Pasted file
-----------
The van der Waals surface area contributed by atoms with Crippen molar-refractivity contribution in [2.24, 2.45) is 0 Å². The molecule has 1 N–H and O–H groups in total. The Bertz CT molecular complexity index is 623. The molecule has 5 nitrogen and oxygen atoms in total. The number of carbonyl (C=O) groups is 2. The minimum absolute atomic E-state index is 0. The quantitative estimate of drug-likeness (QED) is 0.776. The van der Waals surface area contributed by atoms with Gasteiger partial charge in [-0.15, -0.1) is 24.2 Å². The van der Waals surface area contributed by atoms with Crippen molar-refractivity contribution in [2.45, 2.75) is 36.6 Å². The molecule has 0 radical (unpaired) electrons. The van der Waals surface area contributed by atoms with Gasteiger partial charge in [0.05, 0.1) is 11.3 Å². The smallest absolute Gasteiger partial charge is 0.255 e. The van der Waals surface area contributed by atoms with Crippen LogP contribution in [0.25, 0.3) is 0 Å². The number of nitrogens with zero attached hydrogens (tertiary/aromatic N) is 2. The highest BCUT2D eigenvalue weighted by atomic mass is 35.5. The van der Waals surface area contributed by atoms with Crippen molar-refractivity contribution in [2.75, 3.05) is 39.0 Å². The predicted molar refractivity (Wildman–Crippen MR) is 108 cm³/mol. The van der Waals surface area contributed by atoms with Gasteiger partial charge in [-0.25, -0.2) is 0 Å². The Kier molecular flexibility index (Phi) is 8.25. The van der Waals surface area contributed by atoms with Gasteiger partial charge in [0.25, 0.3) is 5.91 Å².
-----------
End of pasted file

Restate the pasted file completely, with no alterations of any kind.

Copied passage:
The van der Waals surface area contributed by atoms with Crippen molar-refractivity contribution in [2.24, 2.45) is 0 Å². The molecule has 1 N–H and O–H groups in total. The Bertz CT molecular complexity index is 623. The molecule has 5 nitrogen and oxygen atoms in total. The number of carbonyl (C=O) groups is 2. The minimum absolute atomic E-state index is 0. The quantitative estimate of drug-likeness (QED) is 0.776. The van der Waals surface area contributed by atoms with Gasteiger partial charge in [-0.15, -0.1) is 24.2 Å². The van der Waals surface area contributed by atoms with Crippen molar-refractivity contribution in [2.45, 2.75) is 36.6 Å². The molecule has 0 radical (unpaired) electrons. The van der Waals surface area contributed by atoms with Gasteiger partial charge in [0.05, 0.1) is 11.3 Å². The smallest absolute Gasteiger partial charge is 0.255 e. The van der Waals surface area contributed by atoms with Crippen LogP contribution in [0.25, 0.3) is 0 Å². The number of nitrogens with zero attached hydrogens (tertiary/aromatic N) is 2. The highest BCUT2D eigenvalue weighted by atomic mass is 35.5. The van der Waals surface area contributed by atoms with Crippen molar-refractivity contribution in [2.75, 3.05) is 39.0 Å². The predicted molar refractivity (Wildman–Crippen MR) is 108 cm³/mol. The van der Waals surface area contributed by atoms with Gasteiger partial charge in [-0.25, -0.2) is 0 Å². The Kier molecular flexibility index (Phi) is 8.25. The van der Waals surface area contributed by atoms with Gasteiger partial charge in [0.25, 0.3) is 5.91 Å².